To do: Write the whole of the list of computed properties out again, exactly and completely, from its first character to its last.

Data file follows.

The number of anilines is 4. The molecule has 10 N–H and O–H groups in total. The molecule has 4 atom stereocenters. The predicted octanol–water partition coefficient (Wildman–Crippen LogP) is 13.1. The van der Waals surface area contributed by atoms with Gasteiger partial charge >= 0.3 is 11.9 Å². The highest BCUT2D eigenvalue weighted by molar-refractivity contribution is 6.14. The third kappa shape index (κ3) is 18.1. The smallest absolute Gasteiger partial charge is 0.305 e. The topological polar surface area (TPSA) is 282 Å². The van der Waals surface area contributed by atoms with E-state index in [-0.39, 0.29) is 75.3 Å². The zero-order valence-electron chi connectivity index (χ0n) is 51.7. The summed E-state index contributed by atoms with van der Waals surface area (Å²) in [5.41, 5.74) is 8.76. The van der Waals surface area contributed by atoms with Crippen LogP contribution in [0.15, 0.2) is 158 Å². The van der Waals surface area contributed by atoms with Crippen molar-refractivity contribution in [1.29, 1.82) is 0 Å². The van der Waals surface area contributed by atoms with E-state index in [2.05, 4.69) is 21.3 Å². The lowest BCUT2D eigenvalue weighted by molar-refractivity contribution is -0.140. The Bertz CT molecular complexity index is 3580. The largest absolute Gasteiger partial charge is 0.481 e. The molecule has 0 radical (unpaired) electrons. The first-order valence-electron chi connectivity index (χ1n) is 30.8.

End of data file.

The number of anilines is 4. The molecule has 10 N–H and O–H groups in total. The molecule has 4 atom stereocenters. The predicted octanol–water partition coefficient (Wildman–Crippen LogP) is 13.1. The van der Waals surface area contributed by atoms with Gasteiger partial charge >= 0.3 is 11.9 Å². The highest BCUT2D eigenvalue weighted by molar-refractivity contribution is 6.14. The third kappa shape index (κ3) is 18.1. The smallest absolute Gasteiger partial charge is 0.305 e. The topological polar surface area (TPSA) is 282 Å². The van der Waals surface area contributed by atoms with E-state index in [-0.39, 0.29) is 75.3 Å². The zero-order valence-electron chi connectivity index (χ0n) is 51.7. The summed E-state index contributed by atoms with van der Waals surface area (Å²) in [5.41, 5.74) is 8.76. The van der Waals surface area contributed by atoms with Crippen LogP contribution in [0.15, 0.2) is 158 Å². The van der Waals surface area contributed by atoms with Crippen molar-refractivity contribution in [1.29, 1.82) is 0 Å². The van der Waals surface area contributed by atoms with E-state index in [2.05, 4.69) is 21.3 Å². The lowest BCUT2D eigenvalue weighted by molar-refractivity contribution is -0.140. The Bertz CT molecular complexity index is 3580. The largest absolute Gasteiger partial charge is 0.481 e. The molecule has 0 radical (unpaired) electrons. The first-order valence-electron chi connectivity index (χ1n) is 30.8.